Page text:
Step By Step With Pic:Alaska Round Trip Vancouver
Here are a few recommendations of exactly where and how to spend your time in Alaska.
Whether it’s whitewater rafting in Denali National Park or taking in the sights from a drift plane, there is plenty of adventure to be found in Alaska. Take a look at a few of them here.
1 . Can get on the water.
The condition is full of whitewater, and Denali State Park is one of the easiest places to access it. The north-flowing, glacier-fed Nenana River parallels the Parks Freeway by the national park entrance, and workers typically run two trips on it: the mellow, scenic McKinley Run, and the faster Canyon Run, including several class III and IV rapids. You can raft the Canyon with Denali Raft Adventures ($89, 2 hours) – you’ll appreciate the provided drysuit.
Fishing is certainly another popular on-the-water activity. There are salmon in the rivers, trout in the lakes, and huge halibut and cod out at ocean.
A wildife/glacier-viewing day time cruise out of Seward is also enjoyable. The Ak Native-owned Kenai Fjords Tours offers a few different routes, from four to 9 hours. You’re more likely to see sea otters, puffins, bald silver eagles, seals, sea lions, whales and maybe even a bear, along with the calving glaciers, rookery island destinations, and shoreline peaks of Resurrection Bay.
Rafting the Nenana River
Denali Raft Adventures
Kenai Fjords Tours
2. Hike with a guidebook.
Alaska is a land of backcountry, settled by people who hiked out, discovered a piece of ground that looked good and built a family vacation cabin on it. You can get a feeling of the vastness of the land by taking place your own backcountry trek. Denali is a great place for it – the National Recreation area covers more than 2 million hectares and has relatively few established trails. There are endless opportunities for shorter hikes in southcentral and interior Alaska as well.
Regardless of how long you’re for the trail, it’s good to go with a guide. With a company like Alaska Nature Guides, you will be led by a local, someone who blazed their own trek and made a home in the bush. Their insights about the property, its history and its particular flora and fauna will add layers of meaning to a walk you won’t obtain otherwise.
ANG can be one of few businesses with Gold Level Certification in the experience Green Alaska program, which recognizes all of them as an industry head in environmentally and culturally sustainable methods. They run led hikes in Denali State Park (east of and adjacent to the National Park), as well as around Talkeetna Lakes Park, simply outside of town.
Watch of Denali National Park
View of Denali National Recreation area
Ak Nature Guides
Adventure Green Alaska
3. Fly to the mountains; climb if you can.
The Alaska Range describes the topography of the state, a crescent spine that figure from the southeastern boundary with Canada, up to just south of Fairbanks, and down again to the sea in the mouth of Make Inlet. The section most people know and visit, though, may be the area surrounding Denali, North America’s tallest peak at six, 193. 5 meters, and its two neighbours, Foraker (5, 303. 5 meters) and Hunter (4, 256. 5 meters).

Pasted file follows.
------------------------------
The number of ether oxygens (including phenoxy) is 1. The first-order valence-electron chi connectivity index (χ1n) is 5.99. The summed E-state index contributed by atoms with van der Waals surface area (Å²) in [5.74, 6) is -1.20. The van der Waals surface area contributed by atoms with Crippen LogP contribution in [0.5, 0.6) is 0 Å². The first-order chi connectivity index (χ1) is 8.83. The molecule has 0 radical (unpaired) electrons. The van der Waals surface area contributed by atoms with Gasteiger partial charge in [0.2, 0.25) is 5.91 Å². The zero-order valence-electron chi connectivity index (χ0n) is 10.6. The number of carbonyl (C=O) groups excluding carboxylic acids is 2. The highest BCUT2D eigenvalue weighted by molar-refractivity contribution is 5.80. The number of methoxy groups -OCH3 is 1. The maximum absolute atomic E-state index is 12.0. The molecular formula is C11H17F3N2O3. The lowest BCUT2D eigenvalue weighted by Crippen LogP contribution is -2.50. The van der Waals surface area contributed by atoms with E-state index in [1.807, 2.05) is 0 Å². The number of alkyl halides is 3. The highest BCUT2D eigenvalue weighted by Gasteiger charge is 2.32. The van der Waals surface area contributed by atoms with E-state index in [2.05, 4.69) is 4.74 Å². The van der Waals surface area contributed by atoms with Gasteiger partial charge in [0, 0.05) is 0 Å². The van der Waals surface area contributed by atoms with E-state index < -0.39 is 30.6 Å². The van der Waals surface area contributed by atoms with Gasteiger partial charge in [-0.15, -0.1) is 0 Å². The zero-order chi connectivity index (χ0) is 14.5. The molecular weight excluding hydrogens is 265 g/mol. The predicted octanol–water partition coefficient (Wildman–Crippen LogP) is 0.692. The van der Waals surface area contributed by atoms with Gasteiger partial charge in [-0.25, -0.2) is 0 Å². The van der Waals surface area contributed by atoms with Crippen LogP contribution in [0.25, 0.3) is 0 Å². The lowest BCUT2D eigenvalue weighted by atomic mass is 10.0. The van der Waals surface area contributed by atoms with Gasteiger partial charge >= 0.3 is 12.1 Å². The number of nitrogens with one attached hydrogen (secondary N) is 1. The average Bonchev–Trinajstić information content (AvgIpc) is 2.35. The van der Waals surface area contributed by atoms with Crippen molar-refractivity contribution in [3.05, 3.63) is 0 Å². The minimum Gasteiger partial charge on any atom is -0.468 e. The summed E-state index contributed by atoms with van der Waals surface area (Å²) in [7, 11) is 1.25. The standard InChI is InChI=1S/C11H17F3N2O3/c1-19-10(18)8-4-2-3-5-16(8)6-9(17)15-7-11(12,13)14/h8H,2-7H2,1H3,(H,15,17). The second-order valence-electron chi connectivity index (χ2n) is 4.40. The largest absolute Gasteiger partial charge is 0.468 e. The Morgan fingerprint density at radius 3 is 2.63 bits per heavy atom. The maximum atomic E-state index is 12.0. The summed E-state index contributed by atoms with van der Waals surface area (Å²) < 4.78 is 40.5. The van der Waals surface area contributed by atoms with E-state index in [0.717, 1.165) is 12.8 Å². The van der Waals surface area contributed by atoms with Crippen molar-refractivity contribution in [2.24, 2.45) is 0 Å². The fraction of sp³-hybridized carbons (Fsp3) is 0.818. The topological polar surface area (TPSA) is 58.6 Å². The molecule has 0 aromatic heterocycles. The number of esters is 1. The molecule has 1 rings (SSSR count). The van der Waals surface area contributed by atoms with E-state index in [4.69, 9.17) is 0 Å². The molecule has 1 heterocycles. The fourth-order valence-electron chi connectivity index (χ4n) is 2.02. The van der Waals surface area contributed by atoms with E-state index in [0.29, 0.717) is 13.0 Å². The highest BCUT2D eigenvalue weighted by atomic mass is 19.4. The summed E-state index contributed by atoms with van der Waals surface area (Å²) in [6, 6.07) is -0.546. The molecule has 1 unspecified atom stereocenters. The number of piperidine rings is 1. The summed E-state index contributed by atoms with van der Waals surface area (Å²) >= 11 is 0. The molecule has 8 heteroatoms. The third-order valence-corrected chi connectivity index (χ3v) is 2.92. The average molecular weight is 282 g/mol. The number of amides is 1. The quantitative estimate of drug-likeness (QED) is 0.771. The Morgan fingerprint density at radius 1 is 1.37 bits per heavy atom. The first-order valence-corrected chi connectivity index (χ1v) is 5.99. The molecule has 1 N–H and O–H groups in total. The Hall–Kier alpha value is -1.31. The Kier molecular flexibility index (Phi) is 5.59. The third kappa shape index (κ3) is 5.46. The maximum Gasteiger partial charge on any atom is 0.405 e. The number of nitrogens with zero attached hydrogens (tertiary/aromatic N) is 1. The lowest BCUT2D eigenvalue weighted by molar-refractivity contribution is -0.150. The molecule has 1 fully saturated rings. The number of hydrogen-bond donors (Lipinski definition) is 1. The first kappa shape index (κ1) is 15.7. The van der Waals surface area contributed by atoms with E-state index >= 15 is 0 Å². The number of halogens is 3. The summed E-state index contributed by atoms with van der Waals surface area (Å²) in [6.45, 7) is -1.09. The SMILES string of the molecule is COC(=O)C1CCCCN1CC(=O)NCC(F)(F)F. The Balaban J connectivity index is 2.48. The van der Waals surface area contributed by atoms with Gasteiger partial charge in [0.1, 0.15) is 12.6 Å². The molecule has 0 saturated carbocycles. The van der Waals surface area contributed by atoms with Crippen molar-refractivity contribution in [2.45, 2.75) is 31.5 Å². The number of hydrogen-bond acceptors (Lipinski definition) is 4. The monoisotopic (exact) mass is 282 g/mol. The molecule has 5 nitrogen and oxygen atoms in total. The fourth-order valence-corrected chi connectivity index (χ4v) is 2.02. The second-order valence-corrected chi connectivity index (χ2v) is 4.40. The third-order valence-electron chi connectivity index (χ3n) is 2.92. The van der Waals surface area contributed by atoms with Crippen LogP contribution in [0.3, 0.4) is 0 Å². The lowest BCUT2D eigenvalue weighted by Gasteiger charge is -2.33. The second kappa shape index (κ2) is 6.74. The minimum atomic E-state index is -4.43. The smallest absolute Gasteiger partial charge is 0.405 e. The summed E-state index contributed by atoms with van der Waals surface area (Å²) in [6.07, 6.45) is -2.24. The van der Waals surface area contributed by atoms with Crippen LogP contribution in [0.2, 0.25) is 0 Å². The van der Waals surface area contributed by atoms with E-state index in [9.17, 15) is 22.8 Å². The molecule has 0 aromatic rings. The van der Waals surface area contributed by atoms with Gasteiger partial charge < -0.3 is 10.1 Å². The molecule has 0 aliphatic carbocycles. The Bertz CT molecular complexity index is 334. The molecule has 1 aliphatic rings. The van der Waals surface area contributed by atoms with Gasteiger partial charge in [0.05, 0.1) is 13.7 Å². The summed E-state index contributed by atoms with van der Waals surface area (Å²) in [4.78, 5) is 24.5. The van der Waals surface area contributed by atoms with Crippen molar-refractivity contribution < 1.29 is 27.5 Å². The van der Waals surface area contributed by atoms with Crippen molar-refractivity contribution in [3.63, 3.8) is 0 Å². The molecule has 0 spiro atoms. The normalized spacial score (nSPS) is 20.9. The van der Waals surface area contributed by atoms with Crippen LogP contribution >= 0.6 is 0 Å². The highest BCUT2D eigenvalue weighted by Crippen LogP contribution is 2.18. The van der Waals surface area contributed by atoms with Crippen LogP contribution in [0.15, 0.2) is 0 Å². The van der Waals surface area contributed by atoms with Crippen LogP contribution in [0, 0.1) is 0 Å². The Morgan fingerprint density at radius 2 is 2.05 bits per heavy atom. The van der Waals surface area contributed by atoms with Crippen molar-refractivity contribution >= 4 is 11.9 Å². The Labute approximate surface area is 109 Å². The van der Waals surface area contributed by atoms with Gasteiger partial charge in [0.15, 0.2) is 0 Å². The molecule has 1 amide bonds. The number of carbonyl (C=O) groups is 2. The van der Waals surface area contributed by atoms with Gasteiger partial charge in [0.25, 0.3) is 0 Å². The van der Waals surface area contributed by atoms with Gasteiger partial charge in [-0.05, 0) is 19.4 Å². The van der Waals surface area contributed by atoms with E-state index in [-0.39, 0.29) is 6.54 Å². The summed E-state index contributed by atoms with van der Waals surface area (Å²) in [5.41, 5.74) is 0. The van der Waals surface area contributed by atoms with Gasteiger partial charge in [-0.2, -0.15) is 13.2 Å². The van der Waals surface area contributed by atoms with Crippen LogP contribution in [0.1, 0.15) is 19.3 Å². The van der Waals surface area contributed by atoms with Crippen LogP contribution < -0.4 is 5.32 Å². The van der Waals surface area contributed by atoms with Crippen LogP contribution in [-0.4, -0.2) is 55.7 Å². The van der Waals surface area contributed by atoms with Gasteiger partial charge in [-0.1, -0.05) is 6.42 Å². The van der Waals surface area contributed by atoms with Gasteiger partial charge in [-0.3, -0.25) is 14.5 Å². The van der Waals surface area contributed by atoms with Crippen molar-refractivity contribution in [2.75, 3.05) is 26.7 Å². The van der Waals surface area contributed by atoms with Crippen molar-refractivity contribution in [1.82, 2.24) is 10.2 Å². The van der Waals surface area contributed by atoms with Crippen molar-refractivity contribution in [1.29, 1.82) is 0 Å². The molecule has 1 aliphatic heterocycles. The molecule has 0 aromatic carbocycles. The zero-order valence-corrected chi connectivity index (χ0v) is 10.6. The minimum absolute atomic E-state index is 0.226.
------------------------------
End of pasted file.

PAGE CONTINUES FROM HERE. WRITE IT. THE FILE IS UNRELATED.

Getting the view can be nice; one of the best areas to do so is in the back deck area of the Talkeetna Alaskan Lodge. But you get a completely different perspective once you’re actually in the mountains, standing on a glacier, looking up and around at a jagged world of white. To do that, you need a plane.
A handful of businesses run “flightseeing” excursions out of Talkeetna, K2 Aviation getting the biggest. It’s also possible to fly in from the Denali area. Whoever you fly with, sign up for a glacier landing for the full impact.
This is also just how climbers access the mountains. For information upon climbing, check the Country wide Park’s mountaineering reference page.
A float plane in Ak
Talkeetna Alaskan Lodge
Denali National Recreation area Mountaineering Resource Page
4. Stay in a boat/plane-accessed lodge.
Fox Island is definitely a stop on two Kenai Fjords day time cruises, but you can stay overnight at the Kenai Fjords Wilderness Hotel. The property comprises 8 cabins (each with capacity for a family of four) lined up between the rocky beach and the back tidal lagoon. Package overnight remains that feature a day cruise on flying day start can be found. Kayaking and fishing trips are available at extra cost for overnighters; they’re part of the deal if you stay more than one night.
On the opposing side of the Kenai Peninsula, Tutka Bay Lodge has an even more remote feel to it, accessed simply by water taxi through the Homer Spit or sea plane. Tutka is one of the fjords cut into the southern part of the larger Kachemak Bay, and the entire area features snowy peaks and Sitka spruce-covered ridges that run right into the ocean. The resort is set back on a beach opposite a little headland – you can’t see it until you’re almost on top of this. But once you’re there it’s quite expansive, with a substantial central deck (with hot tub and sauna), and pathways that connect the main lodge building and 6 luxury cabins of varying size. The Eagle’s Nest Chalet (sleeps five) most likely has the best watch.
Rates start $1, 300 per night time and include three chef-prepared meals a day, a one-hour massage, wines tastings, yoga, and pretty much any led activity you can think of — kayaking, hiking to glaciers, mountain biking, local fishing and boat trips, nature walks, and cooking food classes.